Out of the Blue

“What was that?”

“What was what?” Jason, spoke around the screws he was holding in his teeth, didn’t even look up. Tally had been twitchy since they’d cleared the Ort Cloud.

“That sound,” Natalia’s head tilted sideways, as though listening more intently could actually allow her to hear a sound that couldn’t exist in the empty vacuum of space all around them.

Jase carefully screwed the cover panel back over the sensor array access and slid the screwdriver into its pocket in the front of his blue coveralls. Tally’s eyes were too round and she was carefully concealing an all over sort of trembling that looked like perhaps their climate controlled compartment had suddenly gotten cold. Maybe she was getting sick. It wouldn’t be the first time one of them came down with some inexplicable illness out here on the edge of known space. He should probably go wake one of the team docs and he was trying to remember if Desta or Hai had more sleep to go on at the moment and was about to head to the crew quarters when Natalia yelped.

He slid away from the panel over to where she was hovering by the small window, staring out into the strangely bright dark. He reached out to lay a hand on her shoulder, but she whipped around and shoved off from the wall to get away from him. They all joked about space dementia, but Captain Ross was starting to find it less and less funny. They lost Kolya back just after Pluto to some strange bout of madness and fever, then Buzz (because of course the Aldrin descendent had to go by Buzz out here) when they’d approached the Barrier. And Tally had been worrying him for days, jumping at every noise, eating poorly, and getting increasingly paranoid. It was actually why he’d relieved Marsh to work on the array problem. As the commander, he wanted eyes on struggling crew.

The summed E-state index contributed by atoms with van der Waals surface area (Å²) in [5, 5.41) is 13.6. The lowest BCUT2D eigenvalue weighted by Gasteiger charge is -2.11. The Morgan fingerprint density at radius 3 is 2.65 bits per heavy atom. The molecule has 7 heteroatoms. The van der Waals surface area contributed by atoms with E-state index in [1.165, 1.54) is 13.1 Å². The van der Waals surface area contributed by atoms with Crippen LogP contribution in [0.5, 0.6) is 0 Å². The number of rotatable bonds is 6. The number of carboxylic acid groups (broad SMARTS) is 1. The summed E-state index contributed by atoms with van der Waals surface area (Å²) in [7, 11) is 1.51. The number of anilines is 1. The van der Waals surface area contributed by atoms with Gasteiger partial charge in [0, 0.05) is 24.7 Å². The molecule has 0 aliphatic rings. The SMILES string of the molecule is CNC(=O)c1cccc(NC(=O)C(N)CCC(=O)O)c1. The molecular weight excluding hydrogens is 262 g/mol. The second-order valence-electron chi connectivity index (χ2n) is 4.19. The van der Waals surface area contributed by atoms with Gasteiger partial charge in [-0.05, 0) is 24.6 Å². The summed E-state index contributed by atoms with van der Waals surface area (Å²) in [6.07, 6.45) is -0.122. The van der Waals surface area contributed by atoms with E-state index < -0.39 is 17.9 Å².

“Tal, what is it?” She shook her head and closed her eyes tight. “Natalia?”

“It’s the screaming, Jason. I know you can’t hear it. When Nikolai told me I thought it was delirium.” She shook her head and gave a little hopeless sigh. He started toward her again, but she put up her hand. “No, Jase, don’t. Maybe it won’t get you; maybe you won’t hear it.”

“Natalia, I’m responsible for this ship and everything on it. Tell me, so I can help.”

She sunk slowly to the floor, as though she’d found a tiny pocket of gravity that only effected her. She spoke, but there was a quality to her voice that made Jason’s blood run cold. “When you look into the Abyss, the Abyss looks into you.”

Instinctively, Jason was using his hands on the console to make his way toward the hatch dividing this room from the command console. Wanting to keep her talking, he ventured, “What’s the screaming? What do you keep hearing?”

Her head came up; her smile was sharp and perfect. “It’s Natalia’s. She doesn’t like us inside.”

Jason to a slow breath. It had never been this bad, gotten this scary with Buzz or Kolya. He was about to thumb the catch and leave to get help when the eyes that had once belonged to Natalia Ross, his sweetheart since grad school, opened and bored into his. They were liquid black and in them he could see distant invisible stars. She rose and glided toward him, free from her own gravity once again. She pressed her body against his and looked into his soft azure eyes and was gratified to see the instant shift in color and his hands rising toward his ears to block out the sound.

“You always wanted to be the one to make contact, Captain Ross. How do you like it?”

It wasn’t long before the pair walked heavily down the hall to introduce the rest of the crew to life in the Black.

The Velvet Dark

Here’s the opening to a little trifle I started a while ago. No sparkles, I promise. Just a little darkness, easy to dispel. ~ J